Kintsukuroi – beauty from broken

Kintsukuroi-photoI learned something new today! Our church staff was invited to breakfast at the assisted living and retirement community in town. We were the honored guests as it is Pastor Appreciation Month. We enjoyed a tasty breakfast and were able to see some of our church family who are part of that retirement community.

The speaker for the morning shared about the Japanese practice of Kintsukuroi. I had never heard of it before, but loved the idea behind it. Rather than simply throw out a broken piece of pottery, the Japanese use gold or silver to repair it and find even greater beauty in the piece.

Our speaker made the connection that God is in that same business. We are all broken and flawed, yet God is able to bring beauty out of that brokenness. Sometimes the beauty is greater because of the brokenness. Instead of simply discarding a broken life, God is about restoration and allowing our cracks to reflect His glory.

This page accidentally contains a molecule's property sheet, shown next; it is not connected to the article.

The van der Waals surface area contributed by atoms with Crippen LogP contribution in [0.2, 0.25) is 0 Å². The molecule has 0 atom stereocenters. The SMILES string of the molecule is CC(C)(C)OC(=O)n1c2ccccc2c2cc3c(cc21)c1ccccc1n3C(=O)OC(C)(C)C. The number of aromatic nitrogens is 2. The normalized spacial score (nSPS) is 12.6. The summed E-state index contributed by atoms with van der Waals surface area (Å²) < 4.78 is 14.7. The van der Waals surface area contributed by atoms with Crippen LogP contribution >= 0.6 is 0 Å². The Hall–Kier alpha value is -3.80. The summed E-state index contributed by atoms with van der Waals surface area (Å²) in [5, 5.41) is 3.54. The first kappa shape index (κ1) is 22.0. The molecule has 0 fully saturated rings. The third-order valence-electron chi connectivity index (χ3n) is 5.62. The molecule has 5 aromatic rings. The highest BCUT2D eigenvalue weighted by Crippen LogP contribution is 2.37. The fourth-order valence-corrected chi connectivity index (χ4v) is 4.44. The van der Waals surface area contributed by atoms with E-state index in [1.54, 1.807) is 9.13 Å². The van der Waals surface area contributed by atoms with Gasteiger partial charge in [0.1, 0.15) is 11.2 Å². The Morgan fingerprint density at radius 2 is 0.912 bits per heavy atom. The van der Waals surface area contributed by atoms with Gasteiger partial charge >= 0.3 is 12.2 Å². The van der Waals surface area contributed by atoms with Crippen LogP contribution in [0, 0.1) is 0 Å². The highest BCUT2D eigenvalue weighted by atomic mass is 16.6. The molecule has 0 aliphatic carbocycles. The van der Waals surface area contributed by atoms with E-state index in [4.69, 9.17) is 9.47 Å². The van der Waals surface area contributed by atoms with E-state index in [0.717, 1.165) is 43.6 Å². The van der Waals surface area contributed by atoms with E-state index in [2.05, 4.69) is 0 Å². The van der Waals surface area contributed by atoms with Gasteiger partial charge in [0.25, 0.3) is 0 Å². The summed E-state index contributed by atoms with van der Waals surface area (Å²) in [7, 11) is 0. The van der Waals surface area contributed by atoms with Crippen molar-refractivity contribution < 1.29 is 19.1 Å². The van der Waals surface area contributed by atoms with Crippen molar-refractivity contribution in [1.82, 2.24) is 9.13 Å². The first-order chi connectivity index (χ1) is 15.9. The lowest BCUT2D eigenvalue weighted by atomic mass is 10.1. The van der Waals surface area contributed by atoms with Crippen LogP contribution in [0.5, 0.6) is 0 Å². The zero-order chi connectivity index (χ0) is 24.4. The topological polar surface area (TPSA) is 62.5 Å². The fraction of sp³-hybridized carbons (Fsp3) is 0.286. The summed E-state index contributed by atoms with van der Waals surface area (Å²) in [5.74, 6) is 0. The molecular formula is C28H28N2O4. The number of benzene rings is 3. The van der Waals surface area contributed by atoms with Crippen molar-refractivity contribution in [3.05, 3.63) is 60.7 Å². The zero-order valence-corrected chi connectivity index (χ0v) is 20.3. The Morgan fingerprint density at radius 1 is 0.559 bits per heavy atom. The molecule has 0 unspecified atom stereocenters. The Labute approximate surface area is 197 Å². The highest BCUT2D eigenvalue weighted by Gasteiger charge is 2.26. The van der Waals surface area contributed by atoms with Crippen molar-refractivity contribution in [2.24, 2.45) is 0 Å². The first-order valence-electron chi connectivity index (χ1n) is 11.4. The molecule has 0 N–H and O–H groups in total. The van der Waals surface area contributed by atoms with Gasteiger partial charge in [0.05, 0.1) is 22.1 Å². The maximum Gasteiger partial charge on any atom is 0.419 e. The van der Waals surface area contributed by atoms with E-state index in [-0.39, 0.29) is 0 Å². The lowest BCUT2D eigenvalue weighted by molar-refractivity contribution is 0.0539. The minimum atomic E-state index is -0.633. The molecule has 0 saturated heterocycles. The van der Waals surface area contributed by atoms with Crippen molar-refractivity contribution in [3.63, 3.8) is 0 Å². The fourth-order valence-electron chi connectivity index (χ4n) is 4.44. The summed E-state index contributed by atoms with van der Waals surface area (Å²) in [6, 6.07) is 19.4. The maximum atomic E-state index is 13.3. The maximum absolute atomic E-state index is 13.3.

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One thought on “Kintsukuroi – beauty from broken

  1. I don’t know how far I want to stretch this, but – Kintsukori means “goldern repair”. Gold is a precious metal. Precious means highly valued, esteemed, and costly. We are rescued by God at a high cost because to Him we are highly valued (the word precious applies on both counts). The cost and value are represented by the most precious of metals, gold. 1st Peter 1:18, 19 is very applicable here (or maybe the illustration is very applicable to 1st Peter 1:18, 19).

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